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Wildfire Awareness Month: Preparing Together as Cross-Disability Communities

May is wildfire awareness month.
May is wildfire awareness month.

Wildfire Awareness Month: Preparing Together as Cross-Disability Communities

May is Wildfire Awareness Month and marks the beginning of high wildfire season in California. Most communities across California are no stranger to wildfires, whether they lived through a wildfire directly, or experienced a power shut-off due to wildfire risk, or were impacted by severe smoke and poor air quality (remember the Bay Area’s infamous orange sky day in September 2020?). In Alameda County, where The Center for Independent Living is located, over 55% of the county has a moderate or higher wildfire risk.

Preparing before a wildfire is the most important thing can we can do as cross-disability communities and seniors to increase our safety and resiliency. Many disabled people and older adults find, however, that traditional emergency management is often missing important accessibility considerations, and leaves out the experiences and also expertise of our communities. CIL’s Emergency Preparedness and Resiliency program is growing to fill that gap, and provide peer-led services such as individualized emergency planning, starter emergency kits, community education, portable back-up batteries, and more–we are disaster readiness and response by people with disabilities, alongside people with disabilities.

This Wildfire Awareness Month, we want to share safety tips before, during, and after a wildfire, as well as important community resources to have nearby throughout this wildfire season.

What Makes a Wildfire?

Wildfires occur naturally when there is low humidity, dry vegetation, and high temperatures. A study found that climate change and rising temperatures increase the likelihood of these listed conditions, leading to extreme autumn wildfires across California (1). Wildfires can also be caused by human-made fire outbreaks, or when high winds cause tree branches and other debris to contact live electric power lines, sparking fires. To help mitigate wildfire risk from power lines, PG&E schedules Public Safety Power Shutoffs (PSPS), where they monitor for severe weather and turn off power to certain lines to prevent wildfires.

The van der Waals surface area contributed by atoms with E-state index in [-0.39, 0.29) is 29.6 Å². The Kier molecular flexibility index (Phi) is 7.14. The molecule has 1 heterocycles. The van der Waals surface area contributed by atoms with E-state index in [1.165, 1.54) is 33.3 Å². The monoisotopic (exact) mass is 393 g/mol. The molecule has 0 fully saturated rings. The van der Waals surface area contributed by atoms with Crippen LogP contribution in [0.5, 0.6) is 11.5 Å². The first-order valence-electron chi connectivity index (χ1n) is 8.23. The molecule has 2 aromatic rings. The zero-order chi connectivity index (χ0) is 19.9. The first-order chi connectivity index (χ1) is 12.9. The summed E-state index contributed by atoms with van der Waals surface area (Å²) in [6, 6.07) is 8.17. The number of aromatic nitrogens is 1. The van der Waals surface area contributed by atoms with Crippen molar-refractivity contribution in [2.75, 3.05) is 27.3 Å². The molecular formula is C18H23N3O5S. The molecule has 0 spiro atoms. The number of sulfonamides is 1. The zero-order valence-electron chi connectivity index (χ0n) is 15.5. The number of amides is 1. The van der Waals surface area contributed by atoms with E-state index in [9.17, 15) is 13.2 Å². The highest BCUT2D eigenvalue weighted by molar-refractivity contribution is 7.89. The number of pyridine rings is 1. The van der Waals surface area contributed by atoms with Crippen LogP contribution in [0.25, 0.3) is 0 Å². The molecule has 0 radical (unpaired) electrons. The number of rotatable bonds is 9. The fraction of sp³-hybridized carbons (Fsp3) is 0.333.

While this is a direct way of reducing wildfire risk, we also know that power shutoffs of any kind can be dangerous, and even life-threatening, to people with disabilities and seniors who rely on electricity for their assistive technology, medical equipment, or mobility devices, including powered wheelchairs, ventilators, CPAP and BIPAP machines, and more. The Center for Independent Living’s Emergency Preparedness team is here to emergency plan with cross-disability communities before wildfires and Public Safety Power Shutoffs occur so that we can all stay as safe as possible! Click here to reach out to our Emergency Preparedness Team here today, or contact us at: DisasterHelp@centerforindependentliving.org or 510-841-4776.

Safety Tips Before, During, and After Wildfires

Our partners at Listos California have created a quick but thorough guide for wildfire readiness, response and recovery, and we have adapted some of their information below to be relevant to Alameda County residents.

Before a Wildfire:

  • Sign up for emergency alerts. In Alameda County, click here to sign-up for AC Alerts.
  • Learn what your evacuation zone is for where you live and work so you know when to leave wherever you are. Click here to find your zone on ZoneHaven. Know and practice the main way out of your evacuation zone, plus other ways out in case roads are closed or conditions change.
  • Pay attention to an Evacuation Warning. This means there is a serious threat. Get ready or go now if people or animals need time.
  • Plan rides to get yourself and loved ones to safety. If you or your family drives, keep enough gas in your vehicle to evacuate.
  • Prepare for long power outages, especially for medical or assistive devices that use electricity and refrigerated medicines. CIL has a limited supply of portable back-up batteries for consumers who live in high wildfire risk areas or Public Safety Power Shutoff areas.
  • Keep phones, devices, and backup batteries charged. If possible, have a battery-powered radio for emergency updates.
  • Have a Go Bag packed and other items ready to grab. For ideas about what to put in a Go Bag, click here.
  • If possible, make plans to stay with friends or family should you have to evacuate. During active wildfires or Public Safety Power Shutoff events, CIL can provide hotel rooms and other basic needs for consumers through our Disability Disaster Access and Resources (DDAR) partnership.

During a Wildfire:

  • Go to safety immediately when officials say you must leave. An Evacuation Order means you must leave — your health and safety is in danger.